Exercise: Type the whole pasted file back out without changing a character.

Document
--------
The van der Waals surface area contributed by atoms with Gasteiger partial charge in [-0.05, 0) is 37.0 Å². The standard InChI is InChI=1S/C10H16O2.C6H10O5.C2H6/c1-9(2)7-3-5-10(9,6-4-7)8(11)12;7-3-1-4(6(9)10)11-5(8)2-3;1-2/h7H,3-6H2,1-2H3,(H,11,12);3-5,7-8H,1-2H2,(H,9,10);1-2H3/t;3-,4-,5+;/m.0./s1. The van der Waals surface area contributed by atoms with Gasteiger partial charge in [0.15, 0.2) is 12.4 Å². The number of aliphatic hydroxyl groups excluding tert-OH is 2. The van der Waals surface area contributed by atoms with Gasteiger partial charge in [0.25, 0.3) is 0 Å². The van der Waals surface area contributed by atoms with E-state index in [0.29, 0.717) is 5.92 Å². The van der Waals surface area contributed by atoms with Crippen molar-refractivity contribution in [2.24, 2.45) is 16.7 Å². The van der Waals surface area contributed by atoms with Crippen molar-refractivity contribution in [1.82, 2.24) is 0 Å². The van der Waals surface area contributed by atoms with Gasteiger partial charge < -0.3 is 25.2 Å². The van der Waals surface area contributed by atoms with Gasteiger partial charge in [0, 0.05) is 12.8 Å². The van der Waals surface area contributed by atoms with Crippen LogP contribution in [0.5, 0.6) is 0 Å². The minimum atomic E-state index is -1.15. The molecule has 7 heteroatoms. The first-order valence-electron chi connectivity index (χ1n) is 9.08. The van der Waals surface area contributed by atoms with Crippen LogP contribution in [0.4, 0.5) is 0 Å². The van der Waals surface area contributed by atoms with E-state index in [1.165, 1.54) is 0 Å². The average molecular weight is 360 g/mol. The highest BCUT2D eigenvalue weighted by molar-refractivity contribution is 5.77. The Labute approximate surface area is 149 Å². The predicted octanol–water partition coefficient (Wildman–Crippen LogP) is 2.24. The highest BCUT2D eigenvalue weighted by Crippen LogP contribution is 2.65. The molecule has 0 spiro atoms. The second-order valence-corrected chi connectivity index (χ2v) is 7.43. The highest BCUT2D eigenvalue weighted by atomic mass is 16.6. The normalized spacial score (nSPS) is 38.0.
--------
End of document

The van der Waals surface area contributed by atoms with Gasteiger partial charge in [-0.05, 0) is 37.0 Å². The standard InChI is InChI=1S/C10H16O2.C6H10O5.C2H6/c1-9(2)7-3-5-10(9,6-4-7)8(11)12;7-3-1-4(6(9)10)11-5(8)2-3;1-2/h7H,3-6H2,1-2H3,(H,11,12);3-5,7-8H,1-2H2,(H,9,10);1-2H3/t;3-,4-,5+;/m.0./s1. The van der Waals surface area contributed by atoms with Gasteiger partial charge in [0.15, 0.2) is 12.4 Å². The number of aliphatic hydroxyl groups excluding tert-OH is 2. The van der Waals surface area contributed by atoms with Gasteiger partial charge in [0.25, 0.3) is 0 Å². The van der Waals surface area contributed by atoms with E-state index in [0.29, 0.717) is 5.92 Å². The van der Waals surface area contributed by atoms with Crippen molar-refractivity contribution in [2.24, 2.45) is 16.7 Å². The van der Waals surface area contributed by atoms with Crippen molar-refractivity contribution in [1.82, 2.24) is 0 Å². The van der Waals surface area contributed by atoms with Gasteiger partial charge < -0.3 is 25.2 Å². The van der Waals surface area contributed by atoms with Gasteiger partial charge in [0, 0.05) is 12.8 Å². The van der Waals surface area contributed by atoms with Crippen LogP contribution in [0.5, 0.6) is 0 Å². The minimum atomic E-state index is -1.15. The molecule has 7 heteroatoms. The first-order valence-electron chi connectivity index (χ1n) is 9.08. The van der Waals surface area contributed by atoms with Crippen LogP contribution in [0.4, 0.5) is 0 Å². The van der Waals surface area contributed by atoms with E-state index in [1.165, 1.54) is 0 Å². The average molecular weight is 360 g/mol. The highest BCUT2D eigenvalue weighted by molar-refractivity contribution is 5.77. The Labute approximate surface area is 149 Å². The predicted octanol–water partition coefficient (Wildman–Crippen LogP) is 2.24. The highest BCUT2D eigenvalue weighted by Crippen LogP contribution is 2.65. The molecule has 0 spiro atoms. The second-order valence-corrected chi connectivity index (χ2v) is 7.43. The highest BCUT2D eigenvalue weighted by atomic mass is 16.6. The normalized spacial score (nSPS) is 38.0.